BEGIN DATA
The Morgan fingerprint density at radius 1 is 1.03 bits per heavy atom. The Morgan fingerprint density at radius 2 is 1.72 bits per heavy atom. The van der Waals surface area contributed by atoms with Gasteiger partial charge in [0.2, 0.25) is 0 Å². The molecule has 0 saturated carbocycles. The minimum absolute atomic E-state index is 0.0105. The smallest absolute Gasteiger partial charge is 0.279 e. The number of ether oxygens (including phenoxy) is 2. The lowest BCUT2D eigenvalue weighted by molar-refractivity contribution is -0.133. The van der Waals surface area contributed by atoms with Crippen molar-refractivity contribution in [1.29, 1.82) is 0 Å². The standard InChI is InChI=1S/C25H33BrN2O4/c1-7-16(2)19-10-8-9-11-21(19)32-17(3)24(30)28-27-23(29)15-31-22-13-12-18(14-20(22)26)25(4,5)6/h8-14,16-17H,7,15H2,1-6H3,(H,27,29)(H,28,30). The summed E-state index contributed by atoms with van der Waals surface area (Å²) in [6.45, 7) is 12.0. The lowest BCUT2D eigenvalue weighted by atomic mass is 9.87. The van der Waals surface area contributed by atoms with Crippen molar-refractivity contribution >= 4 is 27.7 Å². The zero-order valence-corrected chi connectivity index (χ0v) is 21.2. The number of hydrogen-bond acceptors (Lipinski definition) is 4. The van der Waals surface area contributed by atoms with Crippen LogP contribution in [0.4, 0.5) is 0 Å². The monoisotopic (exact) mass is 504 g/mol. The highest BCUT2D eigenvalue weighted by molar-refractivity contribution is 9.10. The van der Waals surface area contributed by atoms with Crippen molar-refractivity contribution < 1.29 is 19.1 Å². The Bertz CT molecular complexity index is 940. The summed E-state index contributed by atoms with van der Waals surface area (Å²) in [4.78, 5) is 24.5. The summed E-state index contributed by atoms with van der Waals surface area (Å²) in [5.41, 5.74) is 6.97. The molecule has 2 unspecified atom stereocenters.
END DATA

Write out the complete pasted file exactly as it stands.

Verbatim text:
The Morgan fingerprint density at radius 1 is 1.03 bits per heavy atom. The Morgan fingerprint density at radius 2 is 1.72 bits per heavy atom. The van der Waals surface area contributed by atoms with Gasteiger partial charge in [0.2, 0.25) is 0 Å². The molecule has 0 saturated carbocycles. The minimum absolute atomic E-state index is 0.0105. The smallest absolute Gasteiger partial charge is 0.279 e. The number of ether oxygens (including phenoxy) is 2. The lowest BCUT2D eigenvalue weighted by molar-refractivity contribution is -0.133. The van der Waals surface area contributed by atoms with Crippen molar-refractivity contribution in [1.29, 1.82) is 0 Å². The standard InChI is InChI=1S/C25H33BrN2O4/c1-7-16(2)19-10-8-9-11-21(19)32-17(3)24(30)28-27-23(29)15-31-22-13-12-18(14-20(22)26)25(4,5)6/h8-14,16-17H,7,15H2,1-6H3,(H,27,29)(H,28,30). The summed E-state index contributed by atoms with van der Waals surface area (Å²) in [6.45, 7) is 12.0. The lowest BCUT2D eigenvalue weighted by atomic mass is 9.87. The van der Waals surface area contributed by atoms with Crippen molar-refractivity contribution >= 4 is 27.7 Å². The zero-order valence-corrected chi connectivity index (χ0v) is 21.2. The number of hydrogen-bond acceptors (Lipinski definition) is 4. The van der Waals surface area contributed by atoms with Crippen LogP contribution in [0.4, 0.5) is 0 Å². The monoisotopic (exact) mass is 504 g/mol. The highest BCUT2D eigenvalue weighted by molar-refractivity contribution is 9.10. The van der Waals surface area contributed by atoms with Crippen molar-refractivity contribution < 1.29 is 19.1 Å². The Bertz CT molecular complexity index is 940. The summed E-state index contributed by atoms with van der Waals surface area (Å²) in [4.78, 5) is 24.5. The summed E-state index contributed by atoms with van der Waals surface area (Å²) in [5.41, 5.74) is 6.97. The molecule has 2 unspecified atom stereocenters.